There's been some weird social debates going on in the past week, and that even before we discovered our Commander in Chief is shooting blanks. Two debates in particular, both involving racism, apparently: Andy Haden's 'darkies' comment, and the bizarre furore over a radio station promotion, 'Hug a Ginga Day'.
I would say I don't consider pakeha with red hair to be of a different race to the other pakeha I know, but the Christchurch father who dragged his two children on to Close Up last week did - although it was hard to work out exactly what he believed, as he jumped from strained point to point.
The first episode rated so well (almost twice that of the competition in the 25-54 demographic) and by all accounts had incredible amounts of feedback (1500 emails was the number mentioned on the TV), so the debate was repeated the next night - same main two players, this time 'face to face... for the first time!' That night I'm told an unprecedented 30,000 people voted in the phone in poll ("Is Hug-A-Ginga Day harmless?"). Ratings were almost as high as the night before. On Friday night there was a third story, marking the actual day itself. All stories were incredibly watchable, especially those involving the quite bizarre father of the two redhead children.
On the week the Three Strikes law passed, virtually without mention, was Hug-A-Ginga day the most important story of the week, nay the year, meriting not one but three prime time spots? No. Will the Public Address readership decry this as yet another example of the decline of current affairs television? Undoubtedly. Did it, as they say, 'rate its tits off'? You betcha.
I don't know that the story itself bears much examination. A radio show with a history of puerile behaviour (and two hosts with a history of quite nasty treatment of others, including a co-worker, and who coincidentally and weirdly the same week opted to tug at heartstrings with a story on their inability to replicate (no comment)) decide to promote 'Hug-a-Ginga Day'. Are we supposed to believe, as Dom Harvey would have us do, that it's a day to undo all that bullying that goes on and say "actually mate, you're all right"? Or is it really just a day to reinforce the fact that Gingas are different? Do redheads really want to spend a day fending off people coming up to them wanting hugs? At least one 'bright-brown' friend of mine suggested most certainly not.
As I say, it doesn't bear much examination, and as a stupid promotion on a brainless radio show, hosted by idiots, it probably was never intended to. Certainly not the glare of three nights of current affairs television.
The 'darkie' incident is much more fascinating, for me the best part is watching people work out which is worst, Andy Haden's choice of words, or the fact such a quota might actually exist in our most successful Super 14 franchise (and in the case of more hardened rugby fans I've spoken to, whether it's a formula which should be emulated by the team they support). A discussion with my taxi driver confirmed my fears - as a coach of a prominent high school team - he believes the style of rugby currently in vogue is not conducive to teams with an abundance of our coffee-coloured brethren. (I can say that, right? Coffee-coloured? I love coffee. Who doesn't?) It seems ridiculous to me, but I know almost nothing about rugby, and even less about racial characteristics and stereotypes vis-a-vis the current rendition thereof.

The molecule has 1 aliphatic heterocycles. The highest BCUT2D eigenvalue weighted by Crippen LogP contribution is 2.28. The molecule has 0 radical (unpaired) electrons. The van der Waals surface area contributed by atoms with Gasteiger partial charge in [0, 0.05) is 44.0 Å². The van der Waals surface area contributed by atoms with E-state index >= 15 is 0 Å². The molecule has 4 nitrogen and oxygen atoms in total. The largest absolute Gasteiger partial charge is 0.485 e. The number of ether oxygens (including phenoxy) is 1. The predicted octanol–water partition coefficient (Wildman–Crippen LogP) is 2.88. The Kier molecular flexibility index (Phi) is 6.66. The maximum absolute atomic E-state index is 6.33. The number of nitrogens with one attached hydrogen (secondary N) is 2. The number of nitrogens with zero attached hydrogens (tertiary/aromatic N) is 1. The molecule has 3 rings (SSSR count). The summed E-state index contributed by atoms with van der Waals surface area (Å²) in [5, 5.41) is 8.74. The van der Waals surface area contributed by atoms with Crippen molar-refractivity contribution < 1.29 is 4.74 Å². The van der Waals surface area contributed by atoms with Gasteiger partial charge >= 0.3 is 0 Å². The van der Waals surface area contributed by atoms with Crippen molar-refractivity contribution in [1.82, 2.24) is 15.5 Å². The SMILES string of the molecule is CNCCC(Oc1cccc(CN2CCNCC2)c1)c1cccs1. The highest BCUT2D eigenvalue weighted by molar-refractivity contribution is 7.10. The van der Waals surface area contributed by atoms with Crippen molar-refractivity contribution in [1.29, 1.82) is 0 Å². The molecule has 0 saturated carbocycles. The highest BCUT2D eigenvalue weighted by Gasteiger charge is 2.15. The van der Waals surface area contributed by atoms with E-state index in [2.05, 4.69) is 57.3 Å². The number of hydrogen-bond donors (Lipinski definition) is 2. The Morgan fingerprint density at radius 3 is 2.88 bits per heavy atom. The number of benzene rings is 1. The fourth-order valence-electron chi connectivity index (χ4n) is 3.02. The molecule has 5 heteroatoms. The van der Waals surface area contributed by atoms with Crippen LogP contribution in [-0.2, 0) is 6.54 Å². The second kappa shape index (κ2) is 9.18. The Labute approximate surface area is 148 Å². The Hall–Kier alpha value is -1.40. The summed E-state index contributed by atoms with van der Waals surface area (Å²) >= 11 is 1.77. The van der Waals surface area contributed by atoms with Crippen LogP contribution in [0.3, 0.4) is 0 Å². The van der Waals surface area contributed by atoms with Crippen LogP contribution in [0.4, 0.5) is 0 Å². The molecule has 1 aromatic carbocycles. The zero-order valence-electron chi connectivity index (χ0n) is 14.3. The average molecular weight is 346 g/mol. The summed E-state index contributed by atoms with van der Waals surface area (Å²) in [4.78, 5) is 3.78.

Should Andy Haden be removed as an ambassador of our national game as it is about to be propelled onto the world stage?
"I know Andy, and Andy isn't a racist," say any number of rugby commentators. Perhaps, but if not then he is part of a very small subset (or is it a superset) of people who aren't racist but think it's okay to use the word 'darkie'. Perhaps the same subset of people who aren't sexist but think things were better when women were expected to stay at home and pop out kids. The same subset who remember back when a dog called Nigger was just a dog called Nigger. When men were able to drink a bloody beer in their section of the pub without having to listen to the shrill sound of their womenfolk. When, to probably misquote the late Douglas Adams, Men were Men, Women were Women, and small furry creatures from Alpha Centuri were small furry creatures from Alpha Centuri.
John Key's initial instincts were right. Of course Andy Haden shouldn't be a bloody ambassador for the Rugby World Cup. As I believe it was Jim Anderton said on Backbenches last night, he shouldn't be an ambassador for anything. Of course if he is going to be an ambassador for anything, then the NZRFU is probably his best shot. Remember we are talking about an institution which only last month apologised for decades of racist treatment toward Maori, and only then because South Africa went first. If Andy is out of step with the current attitudes of the NZRFU, it's only by a fortnight. Actually, he's apologised hasn't he, so I guess they're even again.
And so Muzza McCully has taken this into account hasn't he? Old Andy can stay. Muzza says fair suck of the sav, he's a good keen man old Andy. Straight as an arrow, old Andy. Racist as the day is long, and a bloody decent bugger with it, old Andy. He can stay and represent our country, and our national game. Top bloke, good old Andy. He's on the level, old Andy. You know where you stand with old Andy. Old Andy? He likes to call a Spade a Spade.